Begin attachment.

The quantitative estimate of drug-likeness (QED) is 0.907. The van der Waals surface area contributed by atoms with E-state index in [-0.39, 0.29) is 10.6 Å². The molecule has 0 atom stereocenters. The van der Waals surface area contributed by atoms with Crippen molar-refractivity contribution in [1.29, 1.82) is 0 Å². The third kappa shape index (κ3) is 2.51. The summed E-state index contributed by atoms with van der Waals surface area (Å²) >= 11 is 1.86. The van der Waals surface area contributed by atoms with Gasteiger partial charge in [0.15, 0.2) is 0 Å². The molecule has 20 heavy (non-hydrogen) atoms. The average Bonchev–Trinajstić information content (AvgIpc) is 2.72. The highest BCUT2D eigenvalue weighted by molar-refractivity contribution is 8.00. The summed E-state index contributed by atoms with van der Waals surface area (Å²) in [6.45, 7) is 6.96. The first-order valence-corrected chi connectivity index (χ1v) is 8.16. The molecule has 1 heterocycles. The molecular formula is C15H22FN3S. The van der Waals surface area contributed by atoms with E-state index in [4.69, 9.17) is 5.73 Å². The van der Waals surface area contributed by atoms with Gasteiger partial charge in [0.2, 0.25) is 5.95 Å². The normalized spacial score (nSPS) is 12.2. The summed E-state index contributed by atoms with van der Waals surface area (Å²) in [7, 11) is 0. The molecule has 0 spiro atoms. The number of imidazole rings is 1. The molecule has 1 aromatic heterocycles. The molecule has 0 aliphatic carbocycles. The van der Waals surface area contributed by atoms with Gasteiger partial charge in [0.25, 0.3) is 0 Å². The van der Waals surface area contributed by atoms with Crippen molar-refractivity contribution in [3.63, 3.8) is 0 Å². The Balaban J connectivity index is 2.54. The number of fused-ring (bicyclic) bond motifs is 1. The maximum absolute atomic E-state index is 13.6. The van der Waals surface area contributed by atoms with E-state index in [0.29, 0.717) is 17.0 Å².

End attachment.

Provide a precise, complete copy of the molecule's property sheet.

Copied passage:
The quantitative estimate of drug-likeness (QED) is 0.907. The van der Waals surface area contributed by atoms with E-state index in [-0.39, 0.29) is 10.6 Å². The molecule has 0 atom stereocenters. The van der Waals surface area contributed by atoms with Crippen molar-refractivity contribution in [1.29, 1.82) is 0 Å². The third kappa shape index (κ3) is 2.51. The summed E-state index contributed by atoms with van der Waals surface area (Å²) >= 11 is 1.86. The van der Waals surface area contributed by atoms with Gasteiger partial charge in [0.15, 0.2) is 0 Å². The molecule has 20 heavy (non-hydrogen) atoms. The average Bonchev–Trinajstić information content (AvgIpc) is 2.72. The highest BCUT2D eigenvalue weighted by molar-refractivity contribution is 8.00. The summed E-state index contributed by atoms with van der Waals surface area (Å²) in [6.45, 7) is 6.96. The first-order valence-corrected chi connectivity index (χ1v) is 8.16. The molecule has 1 heterocycles. The molecular formula is C15H22FN3S. The van der Waals surface area contributed by atoms with E-state index in [4.69, 9.17) is 5.73 Å². The van der Waals surface area contributed by atoms with Gasteiger partial charge in [0.2, 0.25) is 5.95 Å². The normalized spacial score (nSPS) is 12.2. The summed E-state index contributed by atoms with van der Waals surface area (Å²) in [7, 11) is 0. The molecule has 0 spiro atoms. The number of imidazole rings is 1. The molecule has 1 aromatic heterocycles. The molecule has 0 aliphatic carbocycles. The van der Waals surface area contributed by atoms with Gasteiger partial charge in [0.25, 0.3) is 0 Å². The van der Waals surface area contributed by atoms with Crippen molar-refractivity contribution in [3.63, 3.8) is 0 Å². The Balaban J connectivity index is 2.54. The number of fused-ring (bicyclic) bond motifs is 1. The maximum absolute atomic E-state index is 13.6. The van der Waals surface area contributed by atoms with E-state index in [0.29, 0.717) is 17.0 Å².